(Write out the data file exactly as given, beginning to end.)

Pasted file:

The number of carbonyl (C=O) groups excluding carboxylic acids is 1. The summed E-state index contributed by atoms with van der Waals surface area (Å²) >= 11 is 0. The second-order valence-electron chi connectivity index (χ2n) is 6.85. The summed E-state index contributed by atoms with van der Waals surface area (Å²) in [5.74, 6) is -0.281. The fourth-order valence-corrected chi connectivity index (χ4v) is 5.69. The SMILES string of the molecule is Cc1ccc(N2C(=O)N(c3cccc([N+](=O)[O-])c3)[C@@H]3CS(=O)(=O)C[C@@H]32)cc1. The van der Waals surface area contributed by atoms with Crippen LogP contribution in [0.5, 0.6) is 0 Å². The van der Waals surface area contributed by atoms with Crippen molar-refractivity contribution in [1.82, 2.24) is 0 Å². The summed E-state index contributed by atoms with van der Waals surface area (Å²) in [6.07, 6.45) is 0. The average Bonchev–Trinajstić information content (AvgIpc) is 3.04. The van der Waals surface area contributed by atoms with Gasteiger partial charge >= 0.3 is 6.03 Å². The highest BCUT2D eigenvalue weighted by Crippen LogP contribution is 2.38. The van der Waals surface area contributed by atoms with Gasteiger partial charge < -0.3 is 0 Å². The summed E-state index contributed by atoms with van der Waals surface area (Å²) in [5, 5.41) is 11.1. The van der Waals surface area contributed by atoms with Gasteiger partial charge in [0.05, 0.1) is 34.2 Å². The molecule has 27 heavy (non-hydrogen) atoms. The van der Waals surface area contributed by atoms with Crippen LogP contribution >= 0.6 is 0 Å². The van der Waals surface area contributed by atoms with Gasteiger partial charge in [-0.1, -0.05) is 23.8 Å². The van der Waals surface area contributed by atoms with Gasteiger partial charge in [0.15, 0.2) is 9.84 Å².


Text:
The number of carbonyl (C=O) groups excluding carboxylic acids is 1. The summed E-state index contributed by atoms with van der Waals surface area (Å²) >= 11 is 0. The second-order valence-electron chi connectivity index (χ2n) is 6.85. The summed E-state index contributed by atoms with van der Waals surface area (Å²) in [5.74, 6) is -0.281. The fourth-order valence-corrected chi connectivity index (χ4v) is 5.69. The SMILES string of the molecule is Cc1ccc(N2C(=O)N(c3cccc([N+](=O)[O-])c3)[C@@H]3CS(=O)(=O)C[C@@H]32)cc1. The van der Waals surface area contributed by atoms with Crippen LogP contribution in [0.5, 0.6) is 0 Å². The van der Waals surface area contributed by atoms with Crippen molar-refractivity contribution in [1.82, 2.24) is 0 Å². The summed E-state index contributed by atoms with van der Waals surface area (Å²) in [6.07, 6.45) is 0. The average Bonchev–Trinajstić information content (AvgIpc) is 3.04. The van der Waals surface area contributed by atoms with Gasteiger partial charge >= 0.3 is 6.03 Å². The highest BCUT2D eigenvalue weighted by Crippen LogP contribution is 2.38. The van der Waals surface area contributed by atoms with Gasteiger partial charge < -0.3 is 0 Å². The summed E-state index contributed by atoms with van der Waals surface area (Å²) in [5, 5.41) is 11.1. The van der Waals surface area contributed by atoms with Gasteiger partial charge in [0.05, 0.1) is 34.2 Å². The molecule has 27 heavy (non-hydrogen) atoms. The van der Waals surface area contributed by atoms with Crippen LogP contribution >= 0.6 is 0 Å². The van der Waals surface area contributed by atoms with Gasteiger partial charge in [-0.1, -0.05) is 23.8 Å². The van der Waals surface area contributed by atoms with Gasteiger partial charge in [0.15, 0.2) is 9.84 Å².